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Shown above is the final map of San Juan’s new district boundaries, created after demographers received input during community forums and City Council meetings. District 1 (shown in green) will be one of two districts voting for a Council candidate this November. Image: Courtesy of the City of San Juan Capistrano

By Allison Jarrell

The San Juan Capistrano City Council voted on June 6 to approve the city’s five new election districts, while also confirming that District 1 will be one of two districts voting for a City Council candidate on Nov. 8. However, due to a tie vote, the second district that gets to vote for a seat will not be selected until the Council’s next public hearing on June 21.

The city’s switch to district elections—which was approved unanimously by the Council in February—was prompted by a voting rights lawsuit filed against the city in January claiming San Juan’s at-large elections violated the California Voting Rights Act of 2001 and resulted in vote dilution for the Latino residents. Following the direction of City Manager Ben Siegel and City Attorney Jeffrey Ballinger, the City Council commenced with the transition and hired a demographer.

After a handful of community forums and public hearings, the demographer used input and Census data to construct a map of five voting districts, which was approved 3-1—Councilman Derek Reeve dissenting—on Monday.

The city’s stipulated agreement with the plaintiffs of the Voting Rights Act lawsuit dictates that the two expiring Council seats of John Perry and Sam Allevato will be up for election on Nov. 8, with the other three seats up for election in November 2018. This means residents in only two of the five districts will vote this November.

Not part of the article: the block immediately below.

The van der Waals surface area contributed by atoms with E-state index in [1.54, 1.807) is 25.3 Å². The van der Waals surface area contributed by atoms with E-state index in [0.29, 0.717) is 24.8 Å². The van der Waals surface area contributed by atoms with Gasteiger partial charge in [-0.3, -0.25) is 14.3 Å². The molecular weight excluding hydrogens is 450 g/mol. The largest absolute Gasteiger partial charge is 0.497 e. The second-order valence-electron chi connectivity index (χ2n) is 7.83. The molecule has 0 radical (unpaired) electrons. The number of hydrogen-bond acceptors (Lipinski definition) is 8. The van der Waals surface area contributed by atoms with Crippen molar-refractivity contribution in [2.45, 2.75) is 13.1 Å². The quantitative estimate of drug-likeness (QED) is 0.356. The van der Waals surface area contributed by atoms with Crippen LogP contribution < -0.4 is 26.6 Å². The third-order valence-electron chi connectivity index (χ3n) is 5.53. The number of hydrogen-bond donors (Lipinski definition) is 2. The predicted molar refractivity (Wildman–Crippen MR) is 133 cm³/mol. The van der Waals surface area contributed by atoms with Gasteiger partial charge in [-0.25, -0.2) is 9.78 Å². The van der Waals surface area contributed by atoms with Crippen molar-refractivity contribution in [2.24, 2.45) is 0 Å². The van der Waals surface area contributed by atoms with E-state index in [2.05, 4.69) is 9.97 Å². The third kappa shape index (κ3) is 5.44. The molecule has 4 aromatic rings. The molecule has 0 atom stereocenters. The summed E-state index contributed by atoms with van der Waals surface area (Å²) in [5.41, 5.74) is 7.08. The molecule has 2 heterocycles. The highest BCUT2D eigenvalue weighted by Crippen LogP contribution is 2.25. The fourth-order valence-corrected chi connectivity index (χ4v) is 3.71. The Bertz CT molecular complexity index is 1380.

Per the agreement, the district with the highest percentage of Latino voters—44.37 percent in District 1 (shown above in green)—will vote in November for a candidate that lives within that district.

The Council disagreed over which would be the second district to elect an official. Mayor Pam Patterson and Mayor Pro Tem Kerry Ferguson chose District 5, saying it would offer balance with its southeast location. Reeve and Allevato wanted the selection to be randomized so as to avoid the appearance of bias or political conspiracy.

With Councilman John Perry absent and a 2-2 vote, the Council was forced to continue the item to June 21. Residents are encouraged to attend the June 21 public hearing, which begins at 5 p.m. at City Hall, located at 32400 Paseo Adelanto. For more information, visit

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